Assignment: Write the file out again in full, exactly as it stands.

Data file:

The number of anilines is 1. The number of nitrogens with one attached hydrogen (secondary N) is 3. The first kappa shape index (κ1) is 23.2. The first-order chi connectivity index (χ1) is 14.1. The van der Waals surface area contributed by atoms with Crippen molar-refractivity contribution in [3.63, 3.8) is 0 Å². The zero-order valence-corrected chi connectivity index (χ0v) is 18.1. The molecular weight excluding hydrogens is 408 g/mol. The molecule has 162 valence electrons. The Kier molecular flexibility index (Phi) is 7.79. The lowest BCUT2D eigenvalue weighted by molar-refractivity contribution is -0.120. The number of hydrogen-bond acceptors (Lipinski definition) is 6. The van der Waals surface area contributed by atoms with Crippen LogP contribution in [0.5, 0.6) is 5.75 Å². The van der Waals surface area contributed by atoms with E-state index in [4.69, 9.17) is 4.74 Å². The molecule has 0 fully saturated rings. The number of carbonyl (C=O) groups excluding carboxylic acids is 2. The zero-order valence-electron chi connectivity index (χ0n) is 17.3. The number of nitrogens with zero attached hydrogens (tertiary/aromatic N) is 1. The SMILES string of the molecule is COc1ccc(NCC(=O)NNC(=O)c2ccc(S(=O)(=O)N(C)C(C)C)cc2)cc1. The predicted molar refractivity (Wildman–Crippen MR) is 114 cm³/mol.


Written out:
The number of anilines is 1. The number of nitrogens with one attached hydrogen (secondary N) is 3. The first kappa shape index (κ1) is 23.2. The first-order chi connectivity index (χ1) is 14.1. The van der Waals surface area contributed by atoms with Crippen molar-refractivity contribution in [3.63, 3.8) is 0 Å². The zero-order valence-corrected chi connectivity index (χ0v) is 18.1. The molecular weight excluding hydrogens is 408 g/mol. The molecule has 162 valence electrons. The Kier molecular flexibility index (Phi) is 7.79. The lowest BCUT2D eigenvalue weighted by molar-refractivity contribution is -0.120. The number of hydrogen-bond acceptors (Lipinski definition) is 6. The van der Waals surface area contributed by atoms with Crippen LogP contribution in [0.5, 0.6) is 5.75 Å². The van der Waals surface area contributed by atoms with E-state index in [4.69, 9.17) is 4.74 Å². The molecule has 0 fully saturated rings. The number of carbonyl (C=O) groups excluding carboxylic acids is 2. The zero-order valence-electron chi connectivity index (χ0n) is 17.3. The number of nitrogens with zero attached hydrogens (tertiary/aromatic N) is 1. The SMILES string of the molecule is COc1ccc(NCC(=O)NNC(=O)c2ccc(S(=O)(=O)N(C)C(C)C)cc2)cc1. The predicted molar refractivity (Wildman–Crippen MR) is 114 cm³/mol.